Citrus County will soon have a total of 11 Duke Energy charging stations set up to accommodate folks who drive electric vehicles.
Seven of them are already installed in Inverness and four are planned for the Discover Crystal River Visitor Center at 915 U.S. 19, north of West Venable Street by the airport.
It’s part of Duke Energy’s new pilot program, called “Park and Plug,” which will see more than 530 such charging stations throughout the state. About half of them statewide are already installed.
Duke Energy Florida state president Catherine Stempien announced the news during Friday’s monthly Citrus County Chamber of Commerce luncheon at Citrus Hills and it was met with applause from some of the 160 attendees.
Stempien said she knew they would be popular, but the reception to these charging stations even caught her unawares.
“I’m pretty surprised by the demand,” Stempien said.
Duke’s idea is to promote cleaner energy and improve access to electric vehicle (EV) charging. But they do more than that. Every time someone uses one of these stations, the chargers collect data, which analyzes the effect EV has on the power grid and that gives Duke a way to figure out how to expand the technology going forward.
Duke estimates 10 percent of the charging stations will be installed in income-qualified communities to make the benefits of cleaner electric transportation available to all customers.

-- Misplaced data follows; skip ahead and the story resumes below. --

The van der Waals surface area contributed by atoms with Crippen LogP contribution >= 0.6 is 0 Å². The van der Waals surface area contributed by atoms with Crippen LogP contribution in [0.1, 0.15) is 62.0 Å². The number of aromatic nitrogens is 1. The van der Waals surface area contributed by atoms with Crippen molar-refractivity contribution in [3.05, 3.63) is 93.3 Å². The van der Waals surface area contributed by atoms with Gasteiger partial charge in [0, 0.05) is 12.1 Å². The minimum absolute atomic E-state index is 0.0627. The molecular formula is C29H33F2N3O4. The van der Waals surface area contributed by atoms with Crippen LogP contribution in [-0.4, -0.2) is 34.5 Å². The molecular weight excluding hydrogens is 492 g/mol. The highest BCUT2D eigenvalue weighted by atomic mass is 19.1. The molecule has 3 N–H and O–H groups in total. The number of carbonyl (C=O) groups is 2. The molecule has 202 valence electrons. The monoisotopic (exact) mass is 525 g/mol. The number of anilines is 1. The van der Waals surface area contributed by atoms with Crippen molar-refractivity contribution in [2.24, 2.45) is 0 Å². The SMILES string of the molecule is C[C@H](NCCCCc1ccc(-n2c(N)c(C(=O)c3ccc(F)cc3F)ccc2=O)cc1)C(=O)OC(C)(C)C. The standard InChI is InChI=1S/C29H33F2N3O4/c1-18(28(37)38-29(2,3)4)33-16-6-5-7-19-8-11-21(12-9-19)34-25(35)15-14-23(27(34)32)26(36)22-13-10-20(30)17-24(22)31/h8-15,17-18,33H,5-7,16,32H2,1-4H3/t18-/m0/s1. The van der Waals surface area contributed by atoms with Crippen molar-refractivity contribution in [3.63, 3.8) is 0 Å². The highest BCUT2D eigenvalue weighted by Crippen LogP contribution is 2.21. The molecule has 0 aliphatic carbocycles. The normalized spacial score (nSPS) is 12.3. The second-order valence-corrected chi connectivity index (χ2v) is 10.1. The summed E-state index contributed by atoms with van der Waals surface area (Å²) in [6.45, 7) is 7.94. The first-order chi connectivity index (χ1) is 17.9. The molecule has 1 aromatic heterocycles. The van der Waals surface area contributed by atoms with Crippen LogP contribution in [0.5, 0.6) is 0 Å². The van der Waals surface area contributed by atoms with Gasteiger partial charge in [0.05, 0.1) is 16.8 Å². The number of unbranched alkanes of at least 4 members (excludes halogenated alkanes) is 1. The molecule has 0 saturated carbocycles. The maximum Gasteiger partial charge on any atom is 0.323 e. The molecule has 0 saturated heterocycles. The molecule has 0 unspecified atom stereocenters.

In the city of Inverness, six are located in public parking lots off North Pine Avenue: at the city government center, at the parking lot next to Brannen Bank and by Oscar Penn’s parking lot.
The other in Inverness is at King Financial Services, 3354 State Road 44.
The use cost is 11-and-a-half cents per kilowatt hours. That rate was set by Duke and is the amount the city pays for the electrical service to those units, City Manager Eric Williams said.
Williams said he’s received positive comments about them and visitors have said they like the “green footprint” the city has when visiting.
These chargers, he said, are“not something you see all the time in a small town in Florida.”
Electric vehicle sales increased 81 percent from 2017 to 2018, according to the Edison Electric Institute. But Edison expects the number to grow to 18.7 million. In addition to the Duke stations, there are more than 2,000 electric vehicle charging stations in Florida and many being added monthly.
Stempien said the Park & Plug program is one of several new technological initiatives Duke Energy is focused on. She outlined several at Friday’s luncheon that included continuing investments in solar power and drones.
Other highlights from Stempien’s presentation:
• By mid-2020, all customers will have smart meters, which give them instant access to daily usage of energy, allows them to pick their billing date and receive alerts.
• 44 percent of Citrus customers are now served by the company’s smart-thinking grid technology that anticipates outages and reroutes power to speed power restoration or even avoid outages completely.
Duke has 47,500 Duke customers in Citrus County.
Stempien said the recently completed $1.5-billion combined-cycle natural gas plant north of Crystal River provided more than $600 million in local economic benefits. Duke paid $29 million in property taxes in 2019 on its county facilities.